When it comes to motorcycle groups there are those who feature more prominently in mainstream media, such as the Harley-Davidson fanatics and the classic bike lovers, yet there is one group who quietly go about their business saving lives – Blood Bikers.
A group of riders who take care of their community and who remain unsung lifesavers. The longstanding charity is an out of hours courier service for the NHS, delivering vital blood and medical supplies to hospitals to help keep patients alive, free of charge.
There are several branches of Blood Bikers up and down the country made up of volunteers who give up their own time for the benefit of their communities.
Among them includes the Severn Freewheelers (SFW) branch in Manchester, which deploys three motorcycles on the road every night of the year, including bank holidays and weekends and currently make in the region of 400-500 drop-offs per month.
Ian Stockwell, the Rota Manager for Severn Freewheelers, joined the charity as a rider as a way of helping those with health issues.
“It’s a way of giving something back to the community and to the NHS,” Stockwell said.
“My elder son had leukemia when he was only two-and-a-half years old. He had huge amounts of treatment, very costly treatment at that point and it’s a way of giving something back.”
While most riders have personal reasons as to why they become a Blood Biker, Training and Event Manager for SFW, Ltd Cmd RN Joe Logan, revealed he had no personal connection to the charity, but believes their work can help change the way motorists view motorcyclists.
Logan explained: “I first looked at becoming a Blood Biker about 20 years ago. Unfortunately at that time with life I was too busy with work and didn’t have the free time to commit to it and it’s only fairly recently I’ve managed to do it.
“I am probably one of the few people who doesn’t have any personal connections or reasons for doing it, other than wanting to give something back to the community and to perhaps change the face of bikers.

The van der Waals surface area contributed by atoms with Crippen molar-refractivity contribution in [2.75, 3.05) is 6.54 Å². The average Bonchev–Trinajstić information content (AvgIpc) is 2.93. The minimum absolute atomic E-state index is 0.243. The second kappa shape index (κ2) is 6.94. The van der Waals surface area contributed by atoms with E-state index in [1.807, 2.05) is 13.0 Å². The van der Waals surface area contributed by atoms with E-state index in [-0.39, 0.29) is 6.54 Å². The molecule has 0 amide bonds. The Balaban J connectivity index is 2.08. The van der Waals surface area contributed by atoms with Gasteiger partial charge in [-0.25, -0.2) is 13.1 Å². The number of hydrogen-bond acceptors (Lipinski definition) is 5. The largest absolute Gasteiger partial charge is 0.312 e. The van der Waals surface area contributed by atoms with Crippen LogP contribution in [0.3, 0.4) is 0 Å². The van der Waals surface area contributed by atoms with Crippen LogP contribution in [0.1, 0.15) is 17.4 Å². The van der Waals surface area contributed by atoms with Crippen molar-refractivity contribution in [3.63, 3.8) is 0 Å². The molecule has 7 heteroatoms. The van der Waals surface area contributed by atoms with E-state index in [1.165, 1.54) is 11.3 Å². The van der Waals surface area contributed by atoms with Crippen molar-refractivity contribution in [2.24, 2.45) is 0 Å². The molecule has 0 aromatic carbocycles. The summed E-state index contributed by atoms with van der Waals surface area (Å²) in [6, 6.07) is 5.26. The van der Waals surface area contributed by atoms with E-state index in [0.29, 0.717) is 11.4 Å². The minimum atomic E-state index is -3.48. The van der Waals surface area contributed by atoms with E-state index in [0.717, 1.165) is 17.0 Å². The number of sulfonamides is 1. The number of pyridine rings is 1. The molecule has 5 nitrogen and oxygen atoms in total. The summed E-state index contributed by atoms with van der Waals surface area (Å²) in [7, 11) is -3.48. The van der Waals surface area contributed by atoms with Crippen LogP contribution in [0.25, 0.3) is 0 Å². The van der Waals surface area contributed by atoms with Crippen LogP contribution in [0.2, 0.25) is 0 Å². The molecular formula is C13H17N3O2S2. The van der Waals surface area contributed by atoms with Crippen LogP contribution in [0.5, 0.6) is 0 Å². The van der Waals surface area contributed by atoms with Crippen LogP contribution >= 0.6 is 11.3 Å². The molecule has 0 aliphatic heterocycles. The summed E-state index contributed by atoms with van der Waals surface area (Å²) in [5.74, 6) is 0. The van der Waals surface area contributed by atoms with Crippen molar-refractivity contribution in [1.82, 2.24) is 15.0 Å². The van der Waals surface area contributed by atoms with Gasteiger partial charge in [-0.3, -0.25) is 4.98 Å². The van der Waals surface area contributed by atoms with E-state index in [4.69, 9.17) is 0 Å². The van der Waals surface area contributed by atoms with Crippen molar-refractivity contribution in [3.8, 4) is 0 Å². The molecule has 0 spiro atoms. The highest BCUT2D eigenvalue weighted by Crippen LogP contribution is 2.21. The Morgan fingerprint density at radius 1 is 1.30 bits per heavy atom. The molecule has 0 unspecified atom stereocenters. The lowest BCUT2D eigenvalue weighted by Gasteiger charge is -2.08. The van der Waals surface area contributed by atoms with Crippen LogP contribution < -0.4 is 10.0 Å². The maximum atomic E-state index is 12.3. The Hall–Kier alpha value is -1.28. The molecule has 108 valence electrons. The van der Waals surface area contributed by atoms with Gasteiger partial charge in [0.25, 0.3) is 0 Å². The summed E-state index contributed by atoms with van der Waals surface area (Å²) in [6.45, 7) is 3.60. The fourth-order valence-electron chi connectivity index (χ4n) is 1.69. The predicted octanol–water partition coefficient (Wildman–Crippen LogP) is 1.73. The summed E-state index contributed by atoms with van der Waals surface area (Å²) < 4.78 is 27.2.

“In the fact that we’re not the stereotypes that some people think we are and we can use our skills as advanced motorcyclists for the good of the community.”
While the riders are on the roads every night of the year quietly delivering supplies to save countless lives, there are those who contribute in their own special way, who don’t ride a motorcycle.
Debbie Cottam is part of the charity’s events team for the Manchester branch and plays a vital role in helping to raise the money needed to keep the bikes on the road.
She said: “I don’t ride, I don’t coordinate, but I’m one of the team that help with organising events to raise money to keep the bikes on the road.
“It costs us a lot of money to keep the bikes on the road, not just the upkeep, but for the fuel too.
“We organise a lot of events, not just for fundraising, but to increase awareness to the general public of a service we provide free of charge to the NHS from 7pm-7am every weeknight and 24/7 on bank holidays and weekends.”
But no matter what an individual’s role is within the organisation Paul Fairbank, one of the leaders, reiterates it’s about working as a team to overcome the obstacles they face on a daily basis.
“Once you’re a Blood Biker, you’re in our family,” he said, “because what we do is a bit risky, riding in all weathers, we have to look after each other.
“So people can be assured that if you’re out on a call, you know there is a huge backup and if you have a problem we can resolve it together.”
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